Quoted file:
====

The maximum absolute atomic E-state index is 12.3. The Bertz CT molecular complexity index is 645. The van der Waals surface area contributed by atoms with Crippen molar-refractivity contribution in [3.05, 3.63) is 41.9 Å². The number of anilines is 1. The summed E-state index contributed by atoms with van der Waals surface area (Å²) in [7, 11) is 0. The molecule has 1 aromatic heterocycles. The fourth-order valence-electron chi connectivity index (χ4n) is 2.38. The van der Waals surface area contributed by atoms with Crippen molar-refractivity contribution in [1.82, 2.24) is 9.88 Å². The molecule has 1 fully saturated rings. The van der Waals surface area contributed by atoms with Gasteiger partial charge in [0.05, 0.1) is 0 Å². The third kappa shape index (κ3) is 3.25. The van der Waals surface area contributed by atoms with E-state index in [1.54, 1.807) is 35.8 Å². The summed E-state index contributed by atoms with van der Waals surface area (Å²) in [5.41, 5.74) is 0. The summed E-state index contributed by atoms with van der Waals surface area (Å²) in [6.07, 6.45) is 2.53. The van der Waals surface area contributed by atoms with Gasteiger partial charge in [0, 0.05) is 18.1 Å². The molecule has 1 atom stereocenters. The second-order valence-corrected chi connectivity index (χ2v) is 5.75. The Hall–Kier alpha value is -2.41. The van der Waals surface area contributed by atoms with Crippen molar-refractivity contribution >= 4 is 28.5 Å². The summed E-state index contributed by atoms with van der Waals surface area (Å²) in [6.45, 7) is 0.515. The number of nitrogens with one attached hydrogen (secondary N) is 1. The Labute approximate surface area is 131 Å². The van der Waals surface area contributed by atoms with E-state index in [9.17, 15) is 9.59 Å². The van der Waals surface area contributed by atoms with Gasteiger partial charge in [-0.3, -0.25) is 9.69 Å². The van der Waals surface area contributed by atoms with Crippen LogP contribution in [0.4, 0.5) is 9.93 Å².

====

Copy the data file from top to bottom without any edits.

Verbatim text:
The maximum absolute atomic E-state index is 12.3. The Bertz CT molecular complexity index is 645. The van der Waals surface area contributed by atoms with Crippen molar-refractivity contribution in [3.05, 3.63) is 41.9 Å². The number of anilines is 1. The summed E-state index contributed by atoms with van der Waals surface area (Å²) in [7, 11) is 0. The molecule has 1 aromatic heterocycles. The fourth-order valence-electron chi connectivity index (χ4n) is 2.38. The van der Waals surface area contributed by atoms with Crippen molar-refractivity contribution in [1.82, 2.24) is 9.88 Å². The molecule has 1 fully saturated rings. The van der Waals surface area contributed by atoms with Gasteiger partial charge in [0.05, 0.1) is 0 Å². The third kappa shape index (κ3) is 3.25. The van der Waals surface area contributed by atoms with E-state index in [1.54, 1.807) is 35.8 Å². The summed E-state index contributed by atoms with van der Waals surface area (Å²) in [5.41, 5.74) is 0. The summed E-state index contributed by atoms with van der Waals surface area (Å²) in [6.07, 6.45) is 2.53. The van der Waals surface area contributed by atoms with Gasteiger partial charge in [0, 0.05) is 18.1 Å². The molecule has 1 atom stereocenters. The second-order valence-corrected chi connectivity index (χ2v) is 5.75. The Hall–Kier alpha value is -2.41. The van der Waals surface area contributed by atoms with Crippen molar-refractivity contribution >= 4 is 28.5 Å². The summed E-state index contributed by atoms with van der Waals surface area (Å²) in [6.45, 7) is 0.515. The number of nitrogens with one attached hydrogen (secondary N) is 1. The Labute approximate surface area is 131 Å². The van der Waals surface area contributed by atoms with E-state index in [9.17, 15) is 9.59 Å². The van der Waals surface area contributed by atoms with Gasteiger partial charge in [-0.3, -0.25) is 9.69 Å². The van der Waals surface area contributed by atoms with Crippen LogP contribution in [0.4, 0.5) is 9.93 Å².